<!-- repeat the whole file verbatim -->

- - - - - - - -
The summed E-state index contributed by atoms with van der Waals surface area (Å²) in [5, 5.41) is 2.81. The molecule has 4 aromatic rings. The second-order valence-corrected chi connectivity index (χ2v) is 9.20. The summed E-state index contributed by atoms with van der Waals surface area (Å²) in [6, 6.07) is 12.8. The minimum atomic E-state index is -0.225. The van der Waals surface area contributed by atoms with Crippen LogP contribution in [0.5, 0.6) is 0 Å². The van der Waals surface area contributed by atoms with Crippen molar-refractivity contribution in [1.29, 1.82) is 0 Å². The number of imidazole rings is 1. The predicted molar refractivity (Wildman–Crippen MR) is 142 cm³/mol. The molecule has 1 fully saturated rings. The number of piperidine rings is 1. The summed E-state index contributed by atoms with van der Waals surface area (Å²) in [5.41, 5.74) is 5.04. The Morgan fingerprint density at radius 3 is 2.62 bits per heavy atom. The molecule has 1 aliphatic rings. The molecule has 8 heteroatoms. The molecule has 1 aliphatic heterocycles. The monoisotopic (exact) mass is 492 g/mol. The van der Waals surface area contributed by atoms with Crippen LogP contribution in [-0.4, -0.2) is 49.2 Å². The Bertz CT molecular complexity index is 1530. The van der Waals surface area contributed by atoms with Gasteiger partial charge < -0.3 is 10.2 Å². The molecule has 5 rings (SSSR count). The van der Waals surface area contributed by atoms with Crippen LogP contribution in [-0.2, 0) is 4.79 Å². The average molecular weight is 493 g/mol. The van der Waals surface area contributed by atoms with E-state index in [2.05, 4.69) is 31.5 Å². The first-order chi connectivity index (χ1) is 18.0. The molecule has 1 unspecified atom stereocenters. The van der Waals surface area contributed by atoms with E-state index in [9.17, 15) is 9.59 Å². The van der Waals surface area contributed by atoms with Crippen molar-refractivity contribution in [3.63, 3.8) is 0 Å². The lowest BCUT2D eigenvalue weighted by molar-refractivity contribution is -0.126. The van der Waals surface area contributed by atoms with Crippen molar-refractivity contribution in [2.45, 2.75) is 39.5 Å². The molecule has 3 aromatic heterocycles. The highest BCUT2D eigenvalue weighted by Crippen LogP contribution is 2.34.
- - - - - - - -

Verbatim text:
The summed E-state index contributed by atoms with van der Waals surface area (Å²) in [5, 5.41) is 2.81. The molecule has 4 aromatic rings. The second-order valence-corrected chi connectivity index (χ2v) is 9.20. The summed E-state index contributed by atoms with van der Waals surface area (Å²) in [6, 6.07) is 12.8. The minimum atomic E-state index is -0.225. The van der Waals surface area contributed by atoms with Crippen LogP contribution in [0.5, 0.6) is 0 Å². The van der Waals surface area contributed by atoms with Crippen molar-refractivity contribution in [1.29, 1.82) is 0 Å². The number of imidazole rings is 1. The predicted molar refractivity (Wildman–Crippen MR) is 142 cm³/mol. The molecule has 1 fully saturated rings. The number of piperidine rings is 1. The summed E-state index contributed by atoms with van der Waals surface area (Å²) in [5.41, 5.74) is 5.04. The Morgan fingerprint density at radius 3 is 2.62 bits per heavy atom. The molecule has 1 aliphatic rings. The molecule has 8 heteroatoms. The molecule has 1 aliphatic heterocycles. The monoisotopic (exact) mass is 492 g/mol. The van der Waals surface area contributed by atoms with Crippen LogP contribution in [-0.4, -0.2) is 49.2 Å². The Bertz CT molecular complexity index is 1530. The van der Waals surface area contributed by atoms with Gasteiger partial charge < -0.3 is 10.2 Å². The molecule has 5 rings (SSSR count). The van der Waals surface area contributed by atoms with Crippen LogP contribution in [-0.2, 0) is 4.79 Å². The average molecular weight is 493 g/mol. The van der Waals surface area contributed by atoms with E-state index in [2.05, 4.69) is 31.5 Å². The first-order chi connectivity index (χ1) is 18.0. The molecule has 1 unspecified atom stereocenters. The van der Waals surface area contributed by atoms with E-state index in [9.17, 15) is 9.59 Å². The van der Waals surface area contributed by atoms with Crippen molar-refractivity contribution in [3.63, 3.8) is 0 Å². The lowest BCUT2D eigenvalue weighted by molar-refractivity contribution is -0.126. The van der Waals surface area contributed by atoms with Crippen molar-refractivity contribution in [2.45, 2.75) is 39.5 Å². The molecule has 3 aromatic heterocycles. The highest BCUT2D eigenvalue weighted by Crippen LogP contribution is 2.34.